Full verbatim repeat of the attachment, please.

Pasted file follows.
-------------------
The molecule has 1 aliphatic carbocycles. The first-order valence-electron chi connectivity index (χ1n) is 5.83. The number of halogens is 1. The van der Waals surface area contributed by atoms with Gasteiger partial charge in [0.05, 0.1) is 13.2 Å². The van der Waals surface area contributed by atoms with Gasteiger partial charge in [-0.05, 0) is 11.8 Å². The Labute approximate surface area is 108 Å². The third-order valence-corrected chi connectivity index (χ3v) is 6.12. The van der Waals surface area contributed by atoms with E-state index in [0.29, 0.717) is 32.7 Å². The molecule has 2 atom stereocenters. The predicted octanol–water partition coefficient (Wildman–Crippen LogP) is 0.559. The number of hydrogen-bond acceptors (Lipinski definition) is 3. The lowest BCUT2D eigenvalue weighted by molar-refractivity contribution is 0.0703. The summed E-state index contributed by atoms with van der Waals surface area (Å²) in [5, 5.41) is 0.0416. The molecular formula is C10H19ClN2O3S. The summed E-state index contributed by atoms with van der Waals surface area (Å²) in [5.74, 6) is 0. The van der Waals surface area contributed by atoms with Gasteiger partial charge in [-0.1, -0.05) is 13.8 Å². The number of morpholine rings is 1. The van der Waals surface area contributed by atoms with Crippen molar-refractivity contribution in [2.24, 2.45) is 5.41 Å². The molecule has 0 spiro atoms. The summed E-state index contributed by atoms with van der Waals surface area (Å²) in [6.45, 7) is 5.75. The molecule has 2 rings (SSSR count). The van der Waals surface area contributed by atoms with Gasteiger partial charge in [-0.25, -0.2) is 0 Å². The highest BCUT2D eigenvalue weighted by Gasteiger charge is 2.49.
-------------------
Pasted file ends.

The molecule has 1 aliphatic carbocycles. The first-order valence-electron chi connectivity index (χ1n) is 5.83. The number of halogens is 1. The van der Waals surface area contributed by atoms with Gasteiger partial charge in [0.05, 0.1) is 13.2 Å². The van der Waals surface area contributed by atoms with Gasteiger partial charge in [-0.05, 0) is 11.8 Å². The Labute approximate surface area is 108 Å². The third-order valence-corrected chi connectivity index (χ3v) is 6.12. The van der Waals surface area contributed by atoms with E-state index in [0.29, 0.717) is 32.7 Å². The molecule has 2 atom stereocenters. The predicted octanol–water partition coefficient (Wildman–Crippen LogP) is 0.559. The number of hydrogen-bond acceptors (Lipinski definition) is 3. The lowest BCUT2D eigenvalue weighted by molar-refractivity contribution is 0.0703. The summed E-state index contributed by atoms with van der Waals surface area (Å²) in [5, 5.41) is 0.0416. The molecular formula is C10H19ClN2O3S. The summed E-state index contributed by atoms with van der Waals surface area (Å²) in [5.74, 6) is 0. The van der Waals surface area contributed by atoms with Gasteiger partial charge in [-0.1, -0.05) is 13.8 Å². The number of morpholine rings is 1. The van der Waals surface area contributed by atoms with Crippen molar-refractivity contribution in [2.24, 2.45) is 5.41 Å². The molecule has 0 spiro atoms. The summed E-state index contributed by atoms with van der Waals surface area (Å²) in [6.45, 7) is 5.75. The molecule has 2 rings (SSSR count). The van der Waals surface area contributed by atoms with Gasteiger partial charge in [-0.25, -0.2) is 0 Å². The highest BCUT2D eigenvalue weighted by Gasteiger charge is 2.49.